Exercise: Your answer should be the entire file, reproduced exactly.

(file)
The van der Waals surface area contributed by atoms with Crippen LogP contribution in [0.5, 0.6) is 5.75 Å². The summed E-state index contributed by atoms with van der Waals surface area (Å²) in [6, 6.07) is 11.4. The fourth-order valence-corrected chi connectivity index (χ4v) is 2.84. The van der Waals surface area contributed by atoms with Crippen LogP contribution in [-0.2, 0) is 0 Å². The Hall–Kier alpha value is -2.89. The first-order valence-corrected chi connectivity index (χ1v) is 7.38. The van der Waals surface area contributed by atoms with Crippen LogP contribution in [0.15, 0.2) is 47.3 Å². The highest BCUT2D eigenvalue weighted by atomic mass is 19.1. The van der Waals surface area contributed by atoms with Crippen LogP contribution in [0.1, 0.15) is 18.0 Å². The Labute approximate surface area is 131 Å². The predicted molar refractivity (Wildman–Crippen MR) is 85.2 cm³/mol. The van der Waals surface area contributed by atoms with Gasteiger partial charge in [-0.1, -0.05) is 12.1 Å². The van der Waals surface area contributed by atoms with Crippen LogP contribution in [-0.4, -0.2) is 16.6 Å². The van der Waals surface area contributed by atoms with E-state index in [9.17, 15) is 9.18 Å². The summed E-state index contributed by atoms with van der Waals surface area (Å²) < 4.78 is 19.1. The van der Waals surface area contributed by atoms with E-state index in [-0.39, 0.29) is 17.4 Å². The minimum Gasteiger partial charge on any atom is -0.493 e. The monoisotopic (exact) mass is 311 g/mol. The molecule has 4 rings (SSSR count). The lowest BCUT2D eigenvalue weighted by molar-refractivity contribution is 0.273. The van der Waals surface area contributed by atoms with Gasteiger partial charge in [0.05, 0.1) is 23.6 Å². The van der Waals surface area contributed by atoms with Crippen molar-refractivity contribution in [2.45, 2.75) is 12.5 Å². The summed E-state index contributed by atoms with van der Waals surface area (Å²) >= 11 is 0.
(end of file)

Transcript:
The van der Waals surface area contributed by atoms with Crippen LogP contribution in [0.5, 0.6) is 5.75 Å². The summed E-state index contributed by atoms with van der Waals surface area (Å²) in [6, 6.07) is 11.4. The fourth-order valence-corrected chi connectivity index (χ4v) is 2.84. The van der Waals surface area contributed by atoms with Crippen LogP contribution in [-0.2, 0) is 0 Å². The Hall–Kier alpha value is -2.89. The first-order valence-corrected chi connectivity index (χ1v) is 7.38. The van der Waals surface area contributed by atoms with Crippen LogP contribution in [0.15, 0.2) is 47.3 Å². The highest BCUT2D eigenvalue weighted by atomic mass is 19.1. The van der Waals surface area contributed by atoms with Crippen LogP contribution in [0.1, 0.15) is 18.0 Å². The Labute approximate surface area is 131 Å². The predicted molar refractivity (Wildman–Crippen MR) is 85.2 cm³/mol. The van der Waals surface area contributed by atoms with Gasteiger partial charge in [-0.1, -0.05) is 12.1 Å². The van der Waals surface area contributed by atoms with Crippen LogP contribution in [-0.4, -0.2) is 16.6 Å². The van der Waals surface area contributed by atoms with E-state index in [9.17, 15) is 9.18 Å². The summed E-state index contributed by atoms with van der Waals surface area (Å²) < 4.78 is 19.1. The van der Waals surface area contributed by atoms with E-state index in [-0.39, 0.29) is 17.4 Å². The minimum Gasteiger partial charge on any atom is -0.493 e. The monoisotopic (exact) mass is 311 g/mol. The molecule has 4 rings (SSSR count). The lowest BCUT2D eigenvalue weighted by molar-refractivity contribution is 0.273. The van der Waals surface area contributed by atoms with Gasteiger partial charge in [0.05, 0.1) is 23.6 Å². The van der Waals surface area contributed by atoms with Crippen molar-refractivity contribution in [2.45, 2.75) is 12.5 Å². The summed E-state index contributed by atoms with van der Waals surface area (Å²) >= 11 is 0.